But won't all of that coconut oil be drying to the skin? After all, soapmakers normally use no more than 30% coconut oil in their recipes because the soap can be drying otherwise. The answer would seemingly be yes - unless you do a high superfat. Superfatting means that the soapmaker uses more oil than is necessary to react with the lye, leaving a portion of the oils unsaponified. The unsaponified oils create a mild, moisturizing bar, and they also assure that the soap is not lye-heavy by providing a buffer. (Superfatting is also sometimes referred to as a lye discount.) I usually factor a superfat of 7% into my regular soap recipes, meaning that 7% of the oils in the recipe do not react with the lye, leaving them unsaponified and sort of free-floating in the bar. But because coconut oil can be drying in high amounts, a higher superfat is needed. Most soapmakers go with a 15% - 20% superfat for salt bars. I went with a 20% superfat.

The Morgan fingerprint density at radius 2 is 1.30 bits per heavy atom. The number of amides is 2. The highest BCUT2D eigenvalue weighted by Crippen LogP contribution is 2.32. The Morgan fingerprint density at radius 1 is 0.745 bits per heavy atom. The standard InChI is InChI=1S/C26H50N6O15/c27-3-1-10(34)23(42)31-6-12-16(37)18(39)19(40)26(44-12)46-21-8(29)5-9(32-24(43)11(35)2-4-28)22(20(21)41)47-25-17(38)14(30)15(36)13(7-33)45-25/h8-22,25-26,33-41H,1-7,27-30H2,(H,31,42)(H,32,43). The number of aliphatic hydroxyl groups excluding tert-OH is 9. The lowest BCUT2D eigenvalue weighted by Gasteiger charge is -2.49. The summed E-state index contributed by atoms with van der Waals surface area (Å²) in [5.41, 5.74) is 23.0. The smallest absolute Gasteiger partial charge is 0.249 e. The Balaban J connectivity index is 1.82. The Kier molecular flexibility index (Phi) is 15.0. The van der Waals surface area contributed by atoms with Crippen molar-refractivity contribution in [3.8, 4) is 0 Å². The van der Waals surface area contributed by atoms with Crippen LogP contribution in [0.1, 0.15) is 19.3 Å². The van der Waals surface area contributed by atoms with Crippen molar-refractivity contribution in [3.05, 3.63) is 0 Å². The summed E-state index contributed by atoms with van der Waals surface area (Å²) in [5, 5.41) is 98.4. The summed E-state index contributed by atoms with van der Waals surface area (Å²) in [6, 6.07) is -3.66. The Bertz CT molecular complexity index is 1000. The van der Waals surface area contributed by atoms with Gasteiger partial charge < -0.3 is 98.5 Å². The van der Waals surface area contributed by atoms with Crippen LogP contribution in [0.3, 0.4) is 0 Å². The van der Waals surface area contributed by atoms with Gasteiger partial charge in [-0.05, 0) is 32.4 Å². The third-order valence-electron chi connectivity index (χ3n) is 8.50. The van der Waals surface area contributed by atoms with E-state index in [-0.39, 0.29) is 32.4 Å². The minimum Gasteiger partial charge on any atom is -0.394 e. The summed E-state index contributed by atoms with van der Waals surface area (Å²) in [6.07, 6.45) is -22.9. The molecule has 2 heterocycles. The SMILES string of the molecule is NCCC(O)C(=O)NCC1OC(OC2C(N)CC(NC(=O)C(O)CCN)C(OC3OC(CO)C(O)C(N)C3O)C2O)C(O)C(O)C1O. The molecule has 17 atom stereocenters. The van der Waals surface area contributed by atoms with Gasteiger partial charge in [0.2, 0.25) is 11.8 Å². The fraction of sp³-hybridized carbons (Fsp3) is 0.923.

A slab mold with dividers keeps salt bars simple.
The kind of salt that you use is important, too. I have read that epsom or Dead Sea salts are NOT good choices for salt bars, as they draw moisture from the air and will cause the soap to "sweat" excessively. I found some pretty Pink Himalayan salt and used it at 65% of my oil weight (which worked out to be 21 ounces of salt to 32 ounces of oils). Why 65%? Because that was how much salt I happened to have. I wanted to try 70% to start, but just didn't have quite enough salt to get there. I'm betting that 65% will be wonderful, though, and I can try different ratios in future batches.